Don’t Let Failure Become Inevitable


15 May 2013, by

Debris from ColumbiaIn 2003, the space shuttle Columbia embarked on its 28th mission. During many of the previous launches, something broke off the body of the rocket. No major damage was caused, so it was dealt with as a minor issue, being fixed and forgotten about. Soon it became a matter of process that something flew off. It wasn’t as expected, but it was tolerable. But this time, a piece of foam insulation broke off and damaged its thermal protection system.

Two weeks later, Columbia disintegrated during re-entry into the Earth’s atmosphere. The crew of seven all died.

Fortunately, most of the software we write doesn’t have life or death consequences, however there are still lessons that the software industry can learn from this, as I found out when attending the QCon talk “The Inevitability of Failure.”

In the past we’ve had to work with fragile legacy systems that we inherited from other suppliers: fighting the odds with temperamental servers; poor regression suites and non-standard server architecture.

After a while the team in question work out how to “babysit” the system – doing things in a certain way, and only deviating from that process with good reason.

But occasionally – say, when time pressures force the team to deviate from the safe process, complications arise. At this point we get to use our excellent debugging and problem-solving ability to fix the system promptly, and with any luck we avoid any negative consequences.

So, given that there are no negative consequences, why should we worry about these issues? I would suggest that this is analogous to the ‘margin of error’ that the NASA architects discovered in Challenger, that let bigger issues lie dormant.

In our industry, there’s always an expectation to move forward and there’s a pressure to do things as fast as possible. If we went with the flow, the problem would be fixed but not understood. If it happened again, we’d be able to make the same fix but again with no knowledge of why we’re doing it. Soon, it becomes part of process that we check for these particular issues and this defect is now a ‘beauty spot’ on the server that we have learnt to live with.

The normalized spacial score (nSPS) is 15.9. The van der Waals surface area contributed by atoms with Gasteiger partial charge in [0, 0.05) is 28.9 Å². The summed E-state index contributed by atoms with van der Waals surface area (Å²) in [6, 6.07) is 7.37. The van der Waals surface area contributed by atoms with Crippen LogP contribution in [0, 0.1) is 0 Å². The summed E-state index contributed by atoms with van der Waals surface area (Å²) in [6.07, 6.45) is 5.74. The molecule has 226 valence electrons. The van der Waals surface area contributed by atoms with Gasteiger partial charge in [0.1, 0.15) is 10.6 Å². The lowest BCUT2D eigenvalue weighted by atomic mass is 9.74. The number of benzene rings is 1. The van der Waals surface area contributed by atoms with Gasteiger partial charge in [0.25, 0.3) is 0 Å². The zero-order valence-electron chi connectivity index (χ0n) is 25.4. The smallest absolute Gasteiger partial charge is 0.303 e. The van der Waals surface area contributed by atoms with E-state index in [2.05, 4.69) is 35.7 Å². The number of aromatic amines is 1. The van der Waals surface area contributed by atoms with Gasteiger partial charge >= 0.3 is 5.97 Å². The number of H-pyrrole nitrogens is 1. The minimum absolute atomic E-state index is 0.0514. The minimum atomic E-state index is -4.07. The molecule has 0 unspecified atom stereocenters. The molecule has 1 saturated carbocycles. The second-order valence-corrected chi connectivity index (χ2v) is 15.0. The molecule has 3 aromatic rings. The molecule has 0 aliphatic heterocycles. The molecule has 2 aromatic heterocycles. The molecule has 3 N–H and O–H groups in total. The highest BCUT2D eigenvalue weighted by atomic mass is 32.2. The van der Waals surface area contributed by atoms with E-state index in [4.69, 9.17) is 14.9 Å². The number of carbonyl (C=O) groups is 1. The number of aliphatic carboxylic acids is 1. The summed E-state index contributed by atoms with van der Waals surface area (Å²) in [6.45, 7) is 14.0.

This boundary-shifting of what is acceptable is known as the “normalisation of deviance.” The phenomenon suggests that the more we experience problems, or deviations from the norm, the more we are able to live with them as part of everyday life. As the scope of what is deemed acceptable grows, we are more likely to encounter problems.

There is a different industry that is very aware of this phenomenon, and tackles in head-on: about 20% of all patients receiving anaesthetics in a hospital experience ‘complications.’ As we know, very few of these are fatal.

Doctors are competent and have such a depth of knowledge they would be able to fix most problems as they go wrong. It would be easy for anaesthetists to label these as successes and not record any issues but as the stakes are high they don’t want imperfections to become part of a daily routine. Any abnormalities are flagged as problematic, because they realise it just takes one instance where a complication is outside their knowledge for the impact to be devastating.

I feel that software developers can learn from this philosophy, by connecting it with Softwire’s great core value: Quality. The lesson I took from the talk was that we shouldn’t be content with software with technical debt that means it only works as we expect 99% of the time. The 1% of the time it doesn’t could well be the most important time it’s ever used.

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Categories: Technical

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